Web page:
Review: Lieutenant, by Phil Geusz

This is the third book in the David Birkenhead series. I reviewed the first two books already. It’s the story of the apparently epic career of… well, a rabbit in the royal space navy. More specifically, he’s a genetically engineered rabbit-human crossbreed, raised as a part of a slave race but elevated to the status of a free person in reward for an act of bravery.

Lieutenant picks up David’s story as he gets his first assignment following his graduation from the naval academy. Just as plenty of people tried to push him down in the academy, the defenders of the status quo intend to tuck him out of the way, never to be seen again. So, instead of the ship engineering position he desperately wanted, he is posted to graves registration, seeing to the collection and proper burial of the humans who have fallen in service to the king.

Disappointed, he does what he can to perform at his best, but he is starting to accept that he will never escape this dead-end job and will simply have to serve out the remainder of his term before trying to find his way in the civilian world. But then, as plot contrivances would have it, he finds himself out on assignment collecting bodies from an old battle that sparks back to life. Left in command by acts of foolishness and desertion by his superior officers, he has to face impossible odds, resigning himself to die in a hopeless cause.

To some extent, this is young Birkenhead facing the Kobayashi Maru challenge from Star Trek, deciding how to face death and lead his fellow officers and rabbits willingly to it, but much like James T. Kirk, he does not believe in the no-win scenario, and woe be to the enemy who expects him to lay down and die peacefully.

So, in that respect, it’s a great bit of space opera worthy of any of the better known authors and universes. But I still have to admit, it’s this rabbit thing that makes it both really weird and strangely compelling.

In many ways, Birkenhead’s status as a free rabbit acts as a placeholder for any groundbreaking career officer, perhaps the first black officer or the first female officer here in the U.S. He faces many of the same challenges that they would, from the prejudices of his fellow officers to the outright hatred of those who must defend the status quo against the inevitable pressures of the future. On top of that, he is dealing with both the admiration of his fellow rabbits as well as their own preconceptions of subservience and inadequacy.

And yet he is also dealing with many problems that are unique to being a rabbit instead of a pure human. He eats different food, so he’s not necessarily welcome in the officer’s wardroom. He’s covered in fur, and that makes a difference in some of the special engineering suits they require. And for that matter, his feet are enormous by human standards, so his dress uniform is decidedly lacking in the polished boots department. So, all of that keeps this from being a simple proxy for the standard “first minority officer” story, and that combination, as I said, keeps it both weird and compelling.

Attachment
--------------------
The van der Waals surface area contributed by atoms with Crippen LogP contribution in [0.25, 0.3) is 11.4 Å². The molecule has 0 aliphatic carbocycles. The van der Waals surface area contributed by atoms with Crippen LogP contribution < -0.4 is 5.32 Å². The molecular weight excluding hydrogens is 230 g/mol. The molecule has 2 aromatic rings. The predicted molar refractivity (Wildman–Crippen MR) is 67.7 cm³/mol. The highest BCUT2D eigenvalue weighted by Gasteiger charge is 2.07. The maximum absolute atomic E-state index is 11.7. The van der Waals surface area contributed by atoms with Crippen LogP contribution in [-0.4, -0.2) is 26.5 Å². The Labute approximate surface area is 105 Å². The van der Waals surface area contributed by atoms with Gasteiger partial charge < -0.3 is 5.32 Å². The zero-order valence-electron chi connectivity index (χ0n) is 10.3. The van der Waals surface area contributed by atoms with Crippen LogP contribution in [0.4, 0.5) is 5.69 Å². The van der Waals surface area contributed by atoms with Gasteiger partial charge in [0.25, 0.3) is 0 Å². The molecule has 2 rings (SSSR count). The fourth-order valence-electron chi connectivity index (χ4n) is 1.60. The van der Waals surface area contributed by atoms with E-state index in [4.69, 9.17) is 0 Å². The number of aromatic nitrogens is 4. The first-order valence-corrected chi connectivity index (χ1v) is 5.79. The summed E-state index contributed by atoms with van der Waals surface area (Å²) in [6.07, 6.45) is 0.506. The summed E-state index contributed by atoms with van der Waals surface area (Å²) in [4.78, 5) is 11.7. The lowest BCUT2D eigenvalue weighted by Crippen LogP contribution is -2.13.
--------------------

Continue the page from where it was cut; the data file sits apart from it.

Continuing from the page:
The title of the next book hints at his continued rise through the ranks, and I’m looking forward to reading it. I’d rip right through the whole series, but I’m trying to pace myself.

Review: Ship’s Boy, by Phil Geusz

This was an odd little space opera about an anthropomorphized rabbit named David Birkenhead. That’s right, he’s a rabbit walking around in clothes an interacting with humans. (If any of you remember the comic strip Hepcats from the 80’s, it’s a bit like that.) Now, it’s not as odd as that makes it sound. He’s a member of a genetically engineered slave race, designed to be dumb, compliant labor for the ruling humans.

And he gets dragged onto a nobleman’s starship as it is fleeing an invasion, and along the way he manages to prove himself capable, and as the crisis escalates further, he even gets to step up to the plate and be a hero.

I suppose my only complaint was that it was a little short…

… so I went ahead and grabbed the next one in the series.

Review: Midshipman, by Phil Geusz

In this book, David Birkenhead is still technically a rabbit, but he’s now a free rabbit, no longer considered a slave by law. But as he recovers from his injuries and considers his future, it’s clear that most people still consider him to be a slave in all but paper.

As much as the anthropomorphized animal aspects might be weird — my wife, for example, was a little squicked by it — it actually served as an interesting proxy for our own history of racial slavery in the U.S. In many cases I could see people treating the rabbits in much the way old slaveholders of the U.S. south would have treated them, and I also see what that slavery has done to the rabbits psyche, in terms of their expectations, their choices, and their self-image. More than any furry aspect, it was this comfortable view of slavery that got under my skin more than anything else.

So, this book takes David from his injuries through to his official decoration for his heroic actions in the first book, and then onto the navy’s officer academy with the Kings full blessing. Of course, not everyone wants to see David succeed as the first free rabbit to enter the academy, and there’s quite a bit of good struggle over that. Along the way, he befriends a few other students in the academy, and for the climax, they go to an interstellar wargames competition between two opposing academies. He acquits himself fairly well in a move that would have made even Ender Wiggin proud.

So, I’m pretty jazzed about it, even with the bunny ears and slavery, and I’m looking forward to the rest of the series.